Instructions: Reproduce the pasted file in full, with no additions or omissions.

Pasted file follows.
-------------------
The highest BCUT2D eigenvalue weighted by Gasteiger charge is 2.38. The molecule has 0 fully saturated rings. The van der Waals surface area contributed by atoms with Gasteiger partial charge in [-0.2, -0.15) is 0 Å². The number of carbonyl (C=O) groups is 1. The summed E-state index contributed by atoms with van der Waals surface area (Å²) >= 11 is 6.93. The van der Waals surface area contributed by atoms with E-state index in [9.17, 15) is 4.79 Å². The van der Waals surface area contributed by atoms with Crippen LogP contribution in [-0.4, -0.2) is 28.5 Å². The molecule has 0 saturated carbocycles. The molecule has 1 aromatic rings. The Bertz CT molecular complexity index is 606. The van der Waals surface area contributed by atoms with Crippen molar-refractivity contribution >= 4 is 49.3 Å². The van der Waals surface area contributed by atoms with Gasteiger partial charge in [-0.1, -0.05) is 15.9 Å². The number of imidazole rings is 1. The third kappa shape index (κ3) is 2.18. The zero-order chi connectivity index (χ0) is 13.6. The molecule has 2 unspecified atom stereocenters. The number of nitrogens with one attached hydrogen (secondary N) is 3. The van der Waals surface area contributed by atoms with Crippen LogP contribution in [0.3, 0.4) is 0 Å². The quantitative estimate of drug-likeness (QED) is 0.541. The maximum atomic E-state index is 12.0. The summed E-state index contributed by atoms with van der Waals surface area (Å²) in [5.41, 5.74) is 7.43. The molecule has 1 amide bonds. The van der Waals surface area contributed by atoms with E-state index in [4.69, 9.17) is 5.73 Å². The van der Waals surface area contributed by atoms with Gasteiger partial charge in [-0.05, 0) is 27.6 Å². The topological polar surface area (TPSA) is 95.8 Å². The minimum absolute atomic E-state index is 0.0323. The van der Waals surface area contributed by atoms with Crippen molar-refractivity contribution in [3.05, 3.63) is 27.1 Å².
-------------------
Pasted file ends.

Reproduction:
The highest BCUT2D eigenvalue weighted by Gasteiger charge is 2.38. The molecule has 0 fully saturated rings. The van der Waals surface area contributed by atoms with Gasteiger partial charge in [-0.2, -0.15) is 0 Å². The number of carbonyl (C=O) groups is 1. The summed E-state index contributed by atoms with van der Waals surface area (Å²) >= 11 is 6.93. The van der Waals surface area contributed by atoms with E-state index in [9.17, 15) is 4.79 Å². The van der Waals surface area contributed by atoms with Crippen LogP contribution in [-0.4, -0.2) is 28.5 Å². The molecule has 0 saturated carbocycles. The molecule has 1 aromatic rings. The Bertz CT molecular complexity index is 606. The van der Waals surface area contributed by atoms with Crippen molar-refractivity contribution >= 4 is 49.3 Å². The van der Waals surface area contributed by atoms with Gasteiger partial charge in [-0.1, -0.05) is 15.9 Å². The number of imidazole rings is 1. The third kappa shape index (κ3) is 2.18. The zero-order chi connectivity index (χ0) is 13.6. The molecule has 2 unspecified atom stereocenters. The number of nitrogens with one attached hydrogen (secondary N) is 3. The van der Waals surface area contributed by atoms with Crippen LogP contribution in [0.3, 0.4) is 0 Å². The quantitative estimate of drug-likeness (QED) is 0.541. The maximum atomic E-state index is 12.0. The summed E-state index contributed by atoms with van der Waals surface area (Å²) in [5.41, 5.74) is 7.43. The molecule has 1 amide bonds. The van der Waals surface area contributed by atoms with E-state index in [4.69, 9.17) is 5.73 Å². The van der Waals surface area contributed by atoms with Gasteiger partial charge in [-0.05, 0) is 27.6 Å². The topological polar surface area (TPSA) is 95.8 Å². The minimum absolute atomic E-state index is 0.0323. The van der Waals surface area contributed by atoms with Crippen molar-refractivity contribution in [3.05, 3.63) is 27.1 Å².